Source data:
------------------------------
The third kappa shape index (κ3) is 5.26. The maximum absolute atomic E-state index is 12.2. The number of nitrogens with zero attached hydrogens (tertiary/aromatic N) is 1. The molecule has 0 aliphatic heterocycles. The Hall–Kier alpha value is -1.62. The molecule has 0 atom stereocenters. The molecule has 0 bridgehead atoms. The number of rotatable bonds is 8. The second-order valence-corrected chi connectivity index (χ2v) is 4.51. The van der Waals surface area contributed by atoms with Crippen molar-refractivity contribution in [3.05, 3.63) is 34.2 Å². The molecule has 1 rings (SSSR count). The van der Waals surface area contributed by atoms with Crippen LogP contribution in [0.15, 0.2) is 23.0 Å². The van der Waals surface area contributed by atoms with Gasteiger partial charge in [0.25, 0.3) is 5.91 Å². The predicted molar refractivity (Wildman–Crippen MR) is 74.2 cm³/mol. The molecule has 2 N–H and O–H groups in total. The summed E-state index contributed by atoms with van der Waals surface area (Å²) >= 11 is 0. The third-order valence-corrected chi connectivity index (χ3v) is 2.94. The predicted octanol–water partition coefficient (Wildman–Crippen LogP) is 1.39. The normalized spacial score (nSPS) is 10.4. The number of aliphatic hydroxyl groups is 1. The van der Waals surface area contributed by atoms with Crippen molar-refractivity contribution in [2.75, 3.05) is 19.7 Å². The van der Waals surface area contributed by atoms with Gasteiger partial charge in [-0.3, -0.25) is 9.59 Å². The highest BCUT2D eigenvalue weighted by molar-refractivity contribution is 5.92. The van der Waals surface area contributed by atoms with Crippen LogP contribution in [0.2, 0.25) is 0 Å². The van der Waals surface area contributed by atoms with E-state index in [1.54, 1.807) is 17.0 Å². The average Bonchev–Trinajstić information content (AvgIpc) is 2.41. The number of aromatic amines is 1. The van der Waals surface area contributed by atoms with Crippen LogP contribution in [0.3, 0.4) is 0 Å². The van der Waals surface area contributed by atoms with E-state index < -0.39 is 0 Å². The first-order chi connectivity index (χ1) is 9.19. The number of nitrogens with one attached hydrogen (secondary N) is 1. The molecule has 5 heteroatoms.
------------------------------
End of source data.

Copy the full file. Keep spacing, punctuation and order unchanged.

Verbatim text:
The third kappa shape index (κ3) is 5.26. The maximum absolute atomic E-state index is 12.2. The number of nitrogens with zero attached hydrogens (tertiary/aromatic N) is 1. The molecule has 0 aliphatic heterocycles. The Hall–Kier alpha value is -1.62. The molecule has 0 atom stereocenters. The molecule has 0 bridgehead atoms. The number of rotatable bonds is 8. The second-order valence-corrected chi connectivity index (χ2v) is 4.51. The van der Waals surface area contributed by atoms with Crippen molar-refractivity contribution in [3.05, 3.63) is 34.2 Å². The molecule has 1 rings (SSSR count). The van der Waals surface area contributed by atoms with Crippen LogP contribution in [0.15, 0.2) is 23.0 Å². The van der Waals surface area contributed by atoms with Gasteiger partial charge in [0.25, 0.3) is 5.91 Å². The predicted molar refractivity (Wildman–Crippen MR) is 74.2 cm³/mol. The molecule has 2 N–H and O–H groups in total. The summed E-state index contributed by atoms with van der Waals surface area (Å²) >= 11 is 0. The third-order valence-corrected chi connectivity index (χ3v) is 2.94. The predicted octanol–water partition coefficient (Wildman–Crippen LogP) is 1.39. The normalized spacial score (nSPS) is 10.4. The number of aliphatic hydroxyl groups is 1. The van der Waals surface area contributed by atoms with Crippen molar-refractivity contribution in [2.75, 3.05) is 19.7 Å². The van der Waals surface area contributed by atoms with Gasteiger partial charge in [-0.3, -0.25) is 9.59 Å². The highest BCUT2D eigenvalue weighted by molar-refractivity contribution is 5.92. The van der Waals surface area contributed by atoms with Crippen LogP contribution in [0.2, 0.25) is 0 Å². The van der Waals surface area contributed by atoms with E-state index in [1.54, 1.807) is 17.0 Å². The average Bonchev–Trinajstić information content (AvgIpc) is 2.41. The number of aromatic amines is 1. The van der Waals surface area contributed by atoms with Crippen LogP contribution in [0.3, 0.4) is 0 Å². The van der Waals surface area contributed by atoms with E-state index < -0.39 is 0 Å². The first-order chi connectivity index (χ1) is 9.19. The number of nitrogens with one attached hydrogen (secondary N) is 1. The molecule has 5 heteroatoms.